[TW: Suicidal thoughts]

It’s very hard to explain what’s been happening in my care since I last posted, so try and bear with me. I have made a lot of visits to Home Treatment Team nurses, all of who have been kind and supportive. With every visit, however, the plan as I understood it – that my own consultant, Dr X, had recommended a particular medication to address the rapid cycling and had handed me over to HTT for the implementation and close monitoring of that specific change to my medication regimen – has appeared to melt further and further away.

First I was told I would need blood work done. Fair enough; no sense in commencing a third med without making sure that the drugs I am already on aren’t damaging my organs or messing with my metabolism. First I was told the results would be ready tomorrow. But then they weren’t. Once they were, the doctor was on nights and wasn’t around to interpret the results. Then the decision would have to be reviewed by, Dr H, the HTT Consultant, who only sees patients on a Thursday morning. Thursday?? An entire week after referral (and med recommendation) by Dr X? Yes, Thursday.

I had high hopes for Thursday’s meeting. Surely now I would get started on my new med? I had visited the nursing staff four times since referral and stressed on every visit how desperate I was. I shared some details of my suicide plans. I expressed how exhausting and disconcerting the rapid cycling was. Time and again the nurses had seemed sympathetic. We believe you. We can see you’re in crisis and you need help. It sounds awful. What can we do to help you stay safe? And time and again I had responded: I really need to start that third med.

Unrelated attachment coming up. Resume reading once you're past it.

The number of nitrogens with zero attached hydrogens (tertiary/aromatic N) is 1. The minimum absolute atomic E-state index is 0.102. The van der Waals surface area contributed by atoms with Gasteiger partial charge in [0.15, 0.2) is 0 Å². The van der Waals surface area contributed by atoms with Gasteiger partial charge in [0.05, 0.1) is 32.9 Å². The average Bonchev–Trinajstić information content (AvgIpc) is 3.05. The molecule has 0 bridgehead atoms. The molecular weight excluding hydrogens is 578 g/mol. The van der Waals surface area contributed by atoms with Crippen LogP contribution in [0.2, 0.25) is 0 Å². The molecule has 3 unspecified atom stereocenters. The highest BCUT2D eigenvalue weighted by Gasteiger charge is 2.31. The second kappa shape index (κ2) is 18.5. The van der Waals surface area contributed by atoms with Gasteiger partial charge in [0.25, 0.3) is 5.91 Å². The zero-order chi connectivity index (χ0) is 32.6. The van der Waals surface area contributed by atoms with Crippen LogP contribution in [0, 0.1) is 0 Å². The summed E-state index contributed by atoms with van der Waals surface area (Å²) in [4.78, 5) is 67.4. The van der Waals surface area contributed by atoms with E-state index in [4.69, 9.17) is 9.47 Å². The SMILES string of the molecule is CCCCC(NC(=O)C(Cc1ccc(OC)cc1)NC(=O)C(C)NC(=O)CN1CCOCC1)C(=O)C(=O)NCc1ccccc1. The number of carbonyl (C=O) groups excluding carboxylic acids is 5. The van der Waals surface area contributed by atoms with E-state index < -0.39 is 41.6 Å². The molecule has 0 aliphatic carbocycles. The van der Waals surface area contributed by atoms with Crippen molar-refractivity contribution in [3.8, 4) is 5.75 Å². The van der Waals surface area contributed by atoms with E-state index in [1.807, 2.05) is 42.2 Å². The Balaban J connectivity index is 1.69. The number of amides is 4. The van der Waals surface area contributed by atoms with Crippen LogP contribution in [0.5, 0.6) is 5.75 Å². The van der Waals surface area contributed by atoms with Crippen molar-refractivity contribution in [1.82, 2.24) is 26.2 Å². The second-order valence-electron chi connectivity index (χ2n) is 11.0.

In the meeting with Dr H was a Dr M, a registrar. I was expecting a brief chat, given that a summary of my situation and a drug recommendation from a senior clinician who had worked closely with me for almost three years were on the table. So I was taken aback when I before I knew it I seemed to be being assessed all over again. This concerned me; I was just coming out of a hypo and felt that I was on my way down, which was not the same as being euthymic, which was how Dr H interpreted my mood. In fact, he seemed inclined to believe that I wasn’t having mild hypos at all and that I might in my depressed mindset be mistaking days of normal mood for hypos. I pointed out that my partner, himself a mental health professional, had witnessed rapid changes from depression to hypomania and been amazed at the size and rapidity of the shift. In terms of treatment, we discussed what had been useful in the past, including therapy, and we discussed what stressors might be contributing to my instability. We also spoke about medication, a discussion of the relative merits of carbamazepine and lamotrigine. Finally, meds were being discussed as if they were about to be prescribed and I breathed a sigh of relief. Dr L explained that he would now meet with the whole Home Treatment Team to review the care plan from here.